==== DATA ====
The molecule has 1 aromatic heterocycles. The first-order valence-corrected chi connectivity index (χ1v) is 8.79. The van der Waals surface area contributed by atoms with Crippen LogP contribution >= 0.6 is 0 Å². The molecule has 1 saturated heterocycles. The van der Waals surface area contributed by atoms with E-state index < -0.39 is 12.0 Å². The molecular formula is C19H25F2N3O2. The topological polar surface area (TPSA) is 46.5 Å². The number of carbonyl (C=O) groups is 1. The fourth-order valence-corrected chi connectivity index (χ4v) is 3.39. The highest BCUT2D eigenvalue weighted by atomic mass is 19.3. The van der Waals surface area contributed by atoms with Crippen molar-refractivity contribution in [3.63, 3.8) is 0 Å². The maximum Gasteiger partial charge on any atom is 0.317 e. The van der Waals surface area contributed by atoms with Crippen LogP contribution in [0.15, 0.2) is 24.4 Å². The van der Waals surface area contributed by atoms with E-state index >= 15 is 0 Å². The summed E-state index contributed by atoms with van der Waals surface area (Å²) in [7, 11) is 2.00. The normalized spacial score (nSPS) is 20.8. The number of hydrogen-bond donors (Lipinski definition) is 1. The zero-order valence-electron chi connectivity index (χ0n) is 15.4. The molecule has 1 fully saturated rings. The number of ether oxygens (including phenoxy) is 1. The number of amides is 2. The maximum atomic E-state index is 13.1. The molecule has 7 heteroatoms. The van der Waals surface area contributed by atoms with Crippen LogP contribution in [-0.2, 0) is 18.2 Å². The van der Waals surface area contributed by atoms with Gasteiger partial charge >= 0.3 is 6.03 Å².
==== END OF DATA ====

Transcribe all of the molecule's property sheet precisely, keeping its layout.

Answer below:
The molecule has 1 aromatic heterocycles. The first-order valence-corrected chi connectivity index (χ1v) is 8.79. The van der Waals surface area contributed by atoms with Crippen LogP contribution >= 0.6 is 0 Å². The molecule has 1 saturated heterocycles. The van der Waals surface area contributed by atoms with E-state index < -0.39 is 12.0 Å². The molecular formula is C19H25F2N3O2. The topological polar surface area (TPSA) is 46.5 Å². The number of carbonyl (C=O) groups is 1. The fourth-order valence-corrected chi connectivity index (χ4v) is 3.39. The highest BCUT2D eigenvalue weighted by atomic mass is 19.3. The van der Waals surface area contributed by atoms with Crippen molar-refractivity contribution in [3.63, 3.8) is 0 Å². The maximum Gasteiger partial charge on any atom is 0.317 e. The van der Waals surface area contributed by atoms with Crippen LogP contribution in [0.15, 0.2) is 24.4 Å². The van der Waals surface area contributed by atoms with E-state index >= 15 is 0 Å². The summed E-state index contributed by atoms with van der Waals surface area (Å²) in [7, 11) is 2.00. The normalized spacial score (nSPS) is 20.8. The number of hydrogen-bond donors (Lipinski definition) is 1. The zero-order valence-electron chi connectivity index (χ0n) is 15.4. The molecule has 1 fully saturated rings. The number of ether oxygens (including phenoxy) is 1. The number of amides is 2. The maximum atomic E-state index is 13.1. The molecule has 7 heteroatoms. The van der Waals surface area contributed by atoms with Crippen LogP contribution in [-0.2, 0) is 18.2 Å². The van der Waals surface area contributed by atoms with Gasteiger partial charge >= 0.3 is 6.03 Å².